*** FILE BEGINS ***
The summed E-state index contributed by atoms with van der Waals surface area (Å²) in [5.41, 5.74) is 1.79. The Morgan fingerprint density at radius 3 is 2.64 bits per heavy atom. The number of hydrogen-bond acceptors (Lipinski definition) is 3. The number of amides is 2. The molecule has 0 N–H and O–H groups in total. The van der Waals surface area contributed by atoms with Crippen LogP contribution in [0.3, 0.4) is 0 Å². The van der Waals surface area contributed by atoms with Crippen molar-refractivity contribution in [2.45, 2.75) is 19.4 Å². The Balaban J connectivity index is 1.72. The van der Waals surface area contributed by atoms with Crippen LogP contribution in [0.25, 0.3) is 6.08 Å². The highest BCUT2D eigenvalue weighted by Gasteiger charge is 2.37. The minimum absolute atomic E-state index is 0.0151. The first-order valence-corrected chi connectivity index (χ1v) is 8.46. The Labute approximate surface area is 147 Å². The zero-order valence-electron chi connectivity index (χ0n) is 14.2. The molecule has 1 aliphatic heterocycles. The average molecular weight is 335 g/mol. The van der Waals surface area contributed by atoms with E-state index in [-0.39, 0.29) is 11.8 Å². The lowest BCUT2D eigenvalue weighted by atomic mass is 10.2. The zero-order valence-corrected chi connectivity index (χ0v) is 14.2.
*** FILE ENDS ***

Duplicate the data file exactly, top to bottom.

The summed E-state index contributed by atoms with van der Waals surface area (Å²) in [5.41, 5.74) is 1.79. The Morgan fingerprint density at radius 3 is 2.64 bits per heavy atom. The number of hydrogen-bond acceptors (Lipinski definition) is 3. The number of amides is 2. The molecule has 0 N–H and O–H groups in total. The van der Waals surface area contributed by atoms with Crippen LogP contribution in [0.3, 0.4) is 0 Å². The van der Waals surface area contributed by atoms with Crippen molar-refractivity contribution in [2.45, 2.75) is 19.4 Å². The Balaban J connectivity index is 1.72. The van der Waals surface area contributed by atoms with Crippen LogP contribution in [0.25, 0.3) is 6.08 Å². The highest BCUT2D eigenvalue weighted by Gasteiger charge is 2.37. The minimum absolute atomic E-state index is 0.0151. The first-order valence-corrected chi connectivity index (χ1v) is 8.46. The Labute approximate surface area is 147 Å². The zero-order valence-electron chi connectivity index (χ0n) is 14.2. The molecule has 1 aliphatic heterocycles. The average molecular weight is 335 g/mol. The van der Waals surface area contributed by atoms with E-state index in [-0.39, 0.29) is 11.8 Å². The lowest BCUT2D eigenvalue weighted by atomic mass is 10.2. The zero-order valence-corrected chi connectivity index (χ0v) is 14.2.